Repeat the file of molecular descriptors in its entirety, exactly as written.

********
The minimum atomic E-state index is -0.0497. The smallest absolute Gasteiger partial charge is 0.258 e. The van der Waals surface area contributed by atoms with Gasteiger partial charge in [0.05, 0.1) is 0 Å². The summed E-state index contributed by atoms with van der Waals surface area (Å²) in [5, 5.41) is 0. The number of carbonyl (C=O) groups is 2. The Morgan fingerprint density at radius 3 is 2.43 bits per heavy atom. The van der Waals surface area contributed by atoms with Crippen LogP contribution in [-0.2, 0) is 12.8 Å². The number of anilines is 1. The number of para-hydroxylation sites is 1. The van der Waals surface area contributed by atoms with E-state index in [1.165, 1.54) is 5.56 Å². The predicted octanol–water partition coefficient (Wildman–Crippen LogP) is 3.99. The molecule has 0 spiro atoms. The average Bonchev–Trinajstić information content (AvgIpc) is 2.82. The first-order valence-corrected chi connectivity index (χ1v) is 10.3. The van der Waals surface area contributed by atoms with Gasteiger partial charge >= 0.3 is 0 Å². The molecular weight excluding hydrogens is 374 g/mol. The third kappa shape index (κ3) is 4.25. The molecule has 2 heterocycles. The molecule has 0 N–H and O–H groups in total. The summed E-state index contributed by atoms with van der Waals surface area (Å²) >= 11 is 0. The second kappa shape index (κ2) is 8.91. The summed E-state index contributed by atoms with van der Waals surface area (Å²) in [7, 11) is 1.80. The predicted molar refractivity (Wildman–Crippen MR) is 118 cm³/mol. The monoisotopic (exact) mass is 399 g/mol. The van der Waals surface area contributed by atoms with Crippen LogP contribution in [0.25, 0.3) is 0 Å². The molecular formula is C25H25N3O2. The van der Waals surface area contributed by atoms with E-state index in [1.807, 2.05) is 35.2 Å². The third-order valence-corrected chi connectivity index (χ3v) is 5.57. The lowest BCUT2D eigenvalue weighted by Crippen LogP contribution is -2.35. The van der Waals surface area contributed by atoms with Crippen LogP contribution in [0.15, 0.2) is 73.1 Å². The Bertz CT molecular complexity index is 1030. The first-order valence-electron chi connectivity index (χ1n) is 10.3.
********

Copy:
The minimum atomic E-state index is -0.0497. The smallest absolute Gasteiger partial charge is 0.258 e. The van der Waals surface area contributed by atoms with Gasteiger partial charge in [0.05, 0.1) is 0 Å². The summed E-state index contributed by atoms with van der Waals surface area (Å²) in [5, 5.41) is 0. The number of carbonyl (C=O) groups is 2. The Morgan fingerprint density at radius 3 is 2.43 bits per heavy atom. The van der Waals surface area contributed by atoms with Crippen LogP contribution in [-0.2, 0) is 12.8 Å². The number of anilines is 1. The number of para-hydroxylation sites is 1. The van der Waals surface area contributed by atoms with E-state index in [1.165, 1.54) is 5.56 Å². The predicted octanol–water partition coefficient (Wildman–Crippen LogP) is 3.99. The molecule has 0 spiro atoms. The average Bonchev–Trinajstić information content (AvgIpc) is 2.82. The first-order valence-corrected chi connectivity index (χ1v) is 10.3. The van der Waals surface area contributed by atoms with Gasteiger partial charge >= 0.3 is 0 Å². The molecular weight excluding hydrogens is 374 g/mol. The third kappa shape index (κ3) is 4.25. The molecule has 2 heterocycles. The molecule has 0 N–H and O–H groups in total. The summed E-state index contributed by atoms with van der Waals surface area (Å²) >= 11 is 0. The second kappa shape index (κ2) is 8.91. The summed E-state index contributed by atoms with van der Waals surface area (Å²) in [7, 11) is 1.80. The predicted molar refractivity (Wildman–Crippen MR) is 118 cm³/mol. The monoisotopic (exact) mass is 399 g/mol. The van der Waals surface area contributed by atoms with Crippen LogP contribution in [0.25, 0.3) is 0 Å². The molecular formula is C25H25N3O2. The van der Waals surface area contributed by atoms with E-state index in [1.807, 2.05) is 35.2 Å². The third-order valence-corrected chi connectivity index (χ3v) is 5.57. The lowest BCUT2D eigenvalue weighted by Crippen LogP contribution is -2.35. The van der Waals surface area contributed by atoms with Crippen LogP contribution in [0.15, 0.2) is 73.1 Å². The Bertz CT molecular complexity index is 1030. The first-order valence-electron chi connectivity index (χ1n) is 10.3.